Addressing the 76th Session of the United Nations General Assembly (UNGA) in New York last week, President Biden triumphantly declared, “I stand here today, for the first time in 20 years, with the United States not at war”. However, despite this rhetoric, America remains very much engaged in the fight against terrorism, albeit now from a distance. Less than 24 hours before Biden delivered his address, an American drone had targeted an al-Qaeda operative near Idlib, north-western Syria. Within the last month, the US campaign of airstrikes against al-Shabaab militants in Somalia has intensified, and as of today thousands of US troops remain in countries around the world in the name of counterterrorism – including in Iraq, Syria and Yemen. Further still, although there may no longer be an American presence on the ground in Afghanistan, through over-the-horizon counterterrorism measures the administration continues to hunt al-Qaeda and ISKP affiliates in the country from afar. The shift then is more political than material, and it is one that has divided many. For much of the global counterterrorism expert community, the switch to reliance on new technologies – over-the-horizon capabilities – is far from progress. It risks again reducing the fight against terrorism to one of security and defence.
Following the storming of the US Capitol on 6 January 6, the Biden administration has done much to address the rise of violent extremism at home, and in June it launched the country’s first ever comprehensive national strategy to counter domestic terrorism. However, the administration’s eagerness to downplay the severity of the international terrorist threat by prematurely declaring an end to the conflict, the unwillingness to retain even a modest troop presence in Afghanistan and the shift in approach to over-the-horizon measures indicates that the global struggle against violent Islamist extremism has become deprioritised and politicised. If this conflict is to ever de-escalate however, the world cannot afford American domestic politics to relegate the international threat of violent Islamism to a second-tier concern.
Politicisation of Counterterrorism
Following 9/11 it was clear that if al-Qaeda could carry out such devastating attacks in New York City and Washington, DC – the financial and political hearts of the world’s foremost superpower, a country that spends more on defence than any other – then they had the operational capability to strike anywhere. What was of equal concern, however, was that al-Qaeda also had the ideological motive to strike anywhere. On 9/11, the US was the target of terrorism, but it was not al-Qaeda’s only enemy nor was American foreign policy the only motivator for the carnage of that day.
To bin Laden and his affiliates, all ideological opponents were enemies for the simple fact that they were ideologically opposed. Those who did not subscribe to the same extreme Islamist doctrine as bin Laden were “kuffar”, non-believers, and either members of or collaborators with an alleged “Jewish-Crusader alliance”. Islamist extremism does not recognise or discriminate between other forms of political ideology – it never has – and therefore after the attacks it was in almost every countries’ national interest to respond in some manner regardless of political affiliation because they could just as easily be targeted next. Along with strategic diplomacy, there can be little doubt that this reality was one of the key factors that prompted the world to mobilise in support of the war on terror following 9/11.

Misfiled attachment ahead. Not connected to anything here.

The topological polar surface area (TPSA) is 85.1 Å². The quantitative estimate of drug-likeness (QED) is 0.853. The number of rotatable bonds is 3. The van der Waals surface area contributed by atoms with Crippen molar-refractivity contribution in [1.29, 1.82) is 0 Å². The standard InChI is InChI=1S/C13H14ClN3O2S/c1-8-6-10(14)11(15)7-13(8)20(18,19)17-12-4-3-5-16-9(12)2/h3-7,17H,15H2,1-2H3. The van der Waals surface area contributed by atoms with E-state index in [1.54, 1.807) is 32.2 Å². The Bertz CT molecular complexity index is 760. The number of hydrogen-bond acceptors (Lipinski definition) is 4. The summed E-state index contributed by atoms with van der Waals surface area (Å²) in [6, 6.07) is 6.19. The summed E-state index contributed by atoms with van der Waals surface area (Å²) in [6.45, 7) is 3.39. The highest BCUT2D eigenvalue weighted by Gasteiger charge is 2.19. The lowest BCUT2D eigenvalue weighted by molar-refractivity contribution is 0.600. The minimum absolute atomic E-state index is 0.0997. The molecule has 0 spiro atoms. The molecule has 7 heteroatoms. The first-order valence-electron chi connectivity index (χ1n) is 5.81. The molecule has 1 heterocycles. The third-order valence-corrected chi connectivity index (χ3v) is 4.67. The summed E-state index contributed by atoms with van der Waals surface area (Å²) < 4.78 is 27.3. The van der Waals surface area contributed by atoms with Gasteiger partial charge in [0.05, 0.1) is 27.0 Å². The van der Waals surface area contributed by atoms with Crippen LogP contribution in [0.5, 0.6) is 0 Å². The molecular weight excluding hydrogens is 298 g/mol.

In November 2001 during a joint press conference with former French President Jacques Chirac, then President Bush asserted, “A coalition partner must do more than just express sympathy, a coalition partner must perform … [A]ll nations, if they want to fight terror, must do something … you’re either with us or against us in the fight against terror”. In the two decades that followed more than 50 countries both inside and outside of NATO answered the call and committed troops to Afghanistan in support of American and NATO-led campaigns. A further 80 countries had offered operational, logistical or intelligence-gathering support. At its height, the war in Afghanistan involved one of the largest international coalitions ever assembled and significantly, one that was cross-partisan.
Indeed, our research indicates that over the past 20 years, the political ideological leanings of a sitting government did not dictate whether a country chose to commit to deploying troops in Afghanistan, nor did it predict the level of commitment. Countries with social democratic, liberal, centrist, conservative, nationalist and populist governments all had a presence in Afghanistan and committed to increasing troops at one point or another in the past two decades. There was international commitment across the political spectrum when it came to counterterrorism, something scarcely seen when it came to tackling other issues with global implications. The coalition was a truly united global front in the face of the shared global threat of terrorism - one that was prepared to stand up for all the democratic values and freedoms that Islamism sought to undermine. Further still, as our research shows it was a coalition that was convened, maintained and guided by US strategy across consecutive administrations.